Indonesia's Parliament continues deliberation of controversial family resilience Bill

The Bill attempts to bring back the traditional and patriarchal way of managing households. PHOTO: REUTERS

JAKARTA (THE JAKARTA POST/ASIA NEWS NETWORK) - Indonesia's lawmakers have started to deliberate the controversial family resilience Bill as lawmakers behind the planned legislation, deemed by critics to interfere with citizens' privacy, submitted it to the House's legislation body (Baleg) on Monday (Sept 21).

Lawmaker Netty Prasetiyani of the Prosperous Justice Party (PKS) highlighted in the meeting with Baleg that the government must protect families, the basis for making public policies, from "vulnerability".

"If each family is able to build 'immunity' and 'antibodies' against (life challenges), then family resilience will become a pillar of national resilience," Ms Netty said as livestreamed on YouTube on Monday.

Another proponent, lawmaker Ali Taher of the National Mandate Party (PAN), argued that the Bill will address the social gap between rural and urban areas, which according to him, is the cause of social issues that disrupt "family resilience".

"Gaps between rural and urban areas would cause six basic problems, namely unemployment, poverty, family disorganisation, crime, free sex and drugs, which affect family resilience," Mr Ali said. "So the presence of this law is important to strengthen our national resilience."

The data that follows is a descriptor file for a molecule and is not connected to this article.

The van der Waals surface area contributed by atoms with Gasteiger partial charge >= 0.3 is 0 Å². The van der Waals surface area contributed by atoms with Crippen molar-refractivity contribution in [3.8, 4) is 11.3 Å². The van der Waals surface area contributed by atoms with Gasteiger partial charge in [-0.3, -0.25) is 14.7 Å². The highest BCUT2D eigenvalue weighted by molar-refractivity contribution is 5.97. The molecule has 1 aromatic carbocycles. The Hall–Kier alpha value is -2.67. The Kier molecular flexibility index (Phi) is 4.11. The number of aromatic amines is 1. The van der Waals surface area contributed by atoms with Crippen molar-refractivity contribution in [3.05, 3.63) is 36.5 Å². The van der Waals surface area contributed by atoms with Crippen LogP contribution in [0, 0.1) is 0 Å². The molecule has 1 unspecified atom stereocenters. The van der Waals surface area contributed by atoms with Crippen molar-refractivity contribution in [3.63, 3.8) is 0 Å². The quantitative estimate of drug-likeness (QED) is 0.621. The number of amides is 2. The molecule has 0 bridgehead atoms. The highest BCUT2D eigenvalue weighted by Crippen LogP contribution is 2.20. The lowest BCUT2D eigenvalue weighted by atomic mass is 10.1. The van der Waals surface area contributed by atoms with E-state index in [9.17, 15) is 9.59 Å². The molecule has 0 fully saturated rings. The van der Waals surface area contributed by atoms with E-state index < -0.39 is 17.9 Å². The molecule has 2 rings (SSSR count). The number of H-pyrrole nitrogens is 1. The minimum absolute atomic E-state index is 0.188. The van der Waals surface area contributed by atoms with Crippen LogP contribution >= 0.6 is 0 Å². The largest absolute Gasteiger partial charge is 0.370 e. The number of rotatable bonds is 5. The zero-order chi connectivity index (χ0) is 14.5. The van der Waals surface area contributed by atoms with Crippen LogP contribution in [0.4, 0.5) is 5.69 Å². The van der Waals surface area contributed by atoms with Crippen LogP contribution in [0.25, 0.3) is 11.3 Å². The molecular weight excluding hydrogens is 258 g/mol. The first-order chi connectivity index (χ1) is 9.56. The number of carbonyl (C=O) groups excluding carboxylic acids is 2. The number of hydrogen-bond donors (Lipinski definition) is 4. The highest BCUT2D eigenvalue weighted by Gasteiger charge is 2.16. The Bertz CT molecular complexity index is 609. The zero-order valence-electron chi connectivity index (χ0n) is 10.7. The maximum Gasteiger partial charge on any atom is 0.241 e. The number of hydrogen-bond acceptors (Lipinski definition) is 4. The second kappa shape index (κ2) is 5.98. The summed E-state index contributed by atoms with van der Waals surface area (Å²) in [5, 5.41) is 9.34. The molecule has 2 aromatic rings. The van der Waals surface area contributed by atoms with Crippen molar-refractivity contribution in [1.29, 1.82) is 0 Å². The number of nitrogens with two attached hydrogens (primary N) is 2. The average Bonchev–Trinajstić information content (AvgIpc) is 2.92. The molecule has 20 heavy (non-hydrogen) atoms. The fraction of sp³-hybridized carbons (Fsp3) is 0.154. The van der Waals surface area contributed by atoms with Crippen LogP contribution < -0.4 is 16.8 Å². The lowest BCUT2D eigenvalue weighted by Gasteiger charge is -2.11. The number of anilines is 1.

Both PKS and PAN are Islamic parties.

One of the most contentious articles in the controversial legislation stipulates that women must "take care of household affairs", "maintain family's unity", and "fulfil their husbands' rights in line with religious norms, social ethics and prevailing laws".

Another intrusive article in what has been dubbed a "bedroom Bill" suggests that parents should sleep in separate rooms from their children, as should brothers and sisters.

It also suggests that individuals in the lesbian, gay, bisexual and transgender community must attend a rehabilitation programme to return to "normal", and seeks to criminalise sperm and egg donors while banning the adoption of children by parents of different religions.

The Bill was widely debated earlier this year after it was included in the priority programme of Parliament's 2020 National Legislation Program (Prolegnas), along with several other problematic Bills.

Members of the public and activists have heavily criticised the 98-page draft Bill as it included provisions interfering in personal matters and attempts to bring back the traditional and patriarchal way of managing households.

Besides Netty and Ali, the other initiators of the family resilience Bill were Ledia Hanifa of the PKS, Endang Maria Astuti of Golkar and Sodik Mudjahid of Gerindra.

But Golkar, Gerindra and the Indonesian Democratic Party of Struggle (PDI-P) have denied they are supporting the Bill, saying any expression of support came from individual lawmakers acting on their own.

In July, the House and the government revised the 2020 Prolegnas list, approving to drop 16 of 50 Bills and adding three more.

However, the family resilience Bill and other controversial Bills, such as the omnibus Bill on job creation and Bills on criminal code, correctional centre and Pancasila ideology guidelines, have remained on the list.

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